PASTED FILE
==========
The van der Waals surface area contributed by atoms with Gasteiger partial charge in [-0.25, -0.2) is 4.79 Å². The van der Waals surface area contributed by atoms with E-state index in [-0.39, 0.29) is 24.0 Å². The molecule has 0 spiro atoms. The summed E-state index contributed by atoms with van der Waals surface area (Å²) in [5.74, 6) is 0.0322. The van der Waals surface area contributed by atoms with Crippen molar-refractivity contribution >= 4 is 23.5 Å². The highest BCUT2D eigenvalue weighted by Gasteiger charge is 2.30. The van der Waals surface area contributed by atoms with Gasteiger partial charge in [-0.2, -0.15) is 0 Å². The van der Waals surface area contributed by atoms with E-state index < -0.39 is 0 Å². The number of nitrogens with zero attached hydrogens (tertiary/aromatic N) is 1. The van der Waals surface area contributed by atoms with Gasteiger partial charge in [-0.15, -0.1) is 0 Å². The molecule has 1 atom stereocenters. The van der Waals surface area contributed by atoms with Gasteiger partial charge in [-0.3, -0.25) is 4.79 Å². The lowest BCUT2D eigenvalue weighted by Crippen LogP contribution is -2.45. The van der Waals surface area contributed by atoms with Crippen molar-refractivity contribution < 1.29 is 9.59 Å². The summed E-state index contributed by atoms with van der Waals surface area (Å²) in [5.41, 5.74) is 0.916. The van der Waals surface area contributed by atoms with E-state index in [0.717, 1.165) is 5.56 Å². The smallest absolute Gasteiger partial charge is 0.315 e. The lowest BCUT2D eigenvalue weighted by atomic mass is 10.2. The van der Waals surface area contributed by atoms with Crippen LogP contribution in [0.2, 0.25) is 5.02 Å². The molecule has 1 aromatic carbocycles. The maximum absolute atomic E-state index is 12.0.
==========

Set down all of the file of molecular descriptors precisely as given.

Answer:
The van der Waals surface area contributed by atoms with Gasteiger partial charge in [-0.25, -0.2) is 4.79 Å². The van der Waals surface area contributed by atoms with E-state index in [-0.39, 0.29) is 24.0 Å². The molecule has 0 spiro atoms. The summed E-state index contributed by atoms with van der Waals surface area (Å²) in [5.74, 6) is 0.0322. The van der Waals surface area contributed by atoms with Crippen molar-refractivity contribution >= 4 is 23.5 Å². The highest BCUT2D eigenvalue weighted by Gasteiger charge is 2.30. The van der Waals surface area contributed by atoms with Gasteiger partial charge in [-0.2, -0.15) is 0 Å². The van der Waals surface area contributed by atoms with E-state index < -0.39 is 0 Å². The number of nitrogens with zero attached hydrogens (tertiary/aromatic N) is 1. The van der Waals surface area contributed by atoms with Gasteiger partial charge in [-0.15, -0.1) is 0 Å². The molecule has 1 atom stereocenters. The van der Waals surface area contributed by atoms with Gasteiger partial charge in [-0.3, -0.25) is 4.79 Å². The lowest BCUT2D eigenvalue weighted by Crippen LogP contribution is -2.45. The van der Waals surface area contributed by atoms with Crippen molar-refractivity contribution < 1.29 is 9.59 Å². The summed E-state index contributed by atoms with van der Waals surface area (Å²) in [5.41, 5.74) is 0.916. The van der Waals surface area contributed by atoms with E-state index in [0.717, 1.165) is 5.56 Å². The smallest absolute Gasteiger partial charge is 0.315 e. The lowest BCUT2D eigenvalue weighted by atomic mass is 10.2. The van der Waals surface area contributed by atoms with Crippen LogP contribution in [0.2, 0.25) is 5.02 Å². The molecule has 1 aromatic carbocycles. The maximum absolute atomic E-state index is 12.0.